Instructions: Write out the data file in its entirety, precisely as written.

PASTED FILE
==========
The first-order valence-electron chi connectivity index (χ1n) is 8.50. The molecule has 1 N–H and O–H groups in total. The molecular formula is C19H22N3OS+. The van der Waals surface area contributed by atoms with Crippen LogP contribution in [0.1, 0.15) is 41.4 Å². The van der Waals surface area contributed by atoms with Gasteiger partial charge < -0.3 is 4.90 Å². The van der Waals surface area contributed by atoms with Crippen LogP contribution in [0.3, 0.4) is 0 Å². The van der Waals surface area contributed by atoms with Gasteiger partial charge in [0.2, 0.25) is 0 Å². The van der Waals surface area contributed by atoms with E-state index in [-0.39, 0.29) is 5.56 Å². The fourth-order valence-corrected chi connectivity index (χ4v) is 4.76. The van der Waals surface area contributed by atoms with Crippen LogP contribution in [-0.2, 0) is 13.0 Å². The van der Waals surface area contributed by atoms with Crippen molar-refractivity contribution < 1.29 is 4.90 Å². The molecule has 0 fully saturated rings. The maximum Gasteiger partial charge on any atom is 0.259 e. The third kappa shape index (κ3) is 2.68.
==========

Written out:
The first-order valence-electron chi connectivity index (χ1n) is 8.50. The molecule has 1 N–H and O–H groups in total. The molecular formula is C19H22N3OS+. The van der Waals surface area contributed by atoms with Crippen LogP contribution in [0.1, 0.15) is 41.4 Å². The van der Waals surface area contributed by atoms with Gasteiger partial charge < -0.3 is 4.90 Å². The van der Waals surface area contributed by atoms with Crippen LogP contribution in [0.3, 0.4) is 0 Å². The van der Waals surface area contributed by atoms with Gasteiger partial charge in [0.2, 0.25) is 0 Å². The van der Waals surface area contributed by atoms with E-state index in [-0.39, 0.29) is 5.56 Å². The fourth-order valence-corrected chi connectivity index (χ4v) is 4.76. The van der Waals surface area contributed by atoms with Crippen LogP contribution in [-0.2, 0) is 13.0 Å². The van der Waals surface area contributed by atoms with Crippen molar-refractivity contribution < 1.29 is 4.90 Å². The molecule has 0 fully saturated rings. The maximum Gasteiger partial charge on any atom is 0.259 e. The third kappa shape index (κ3) is 2.68.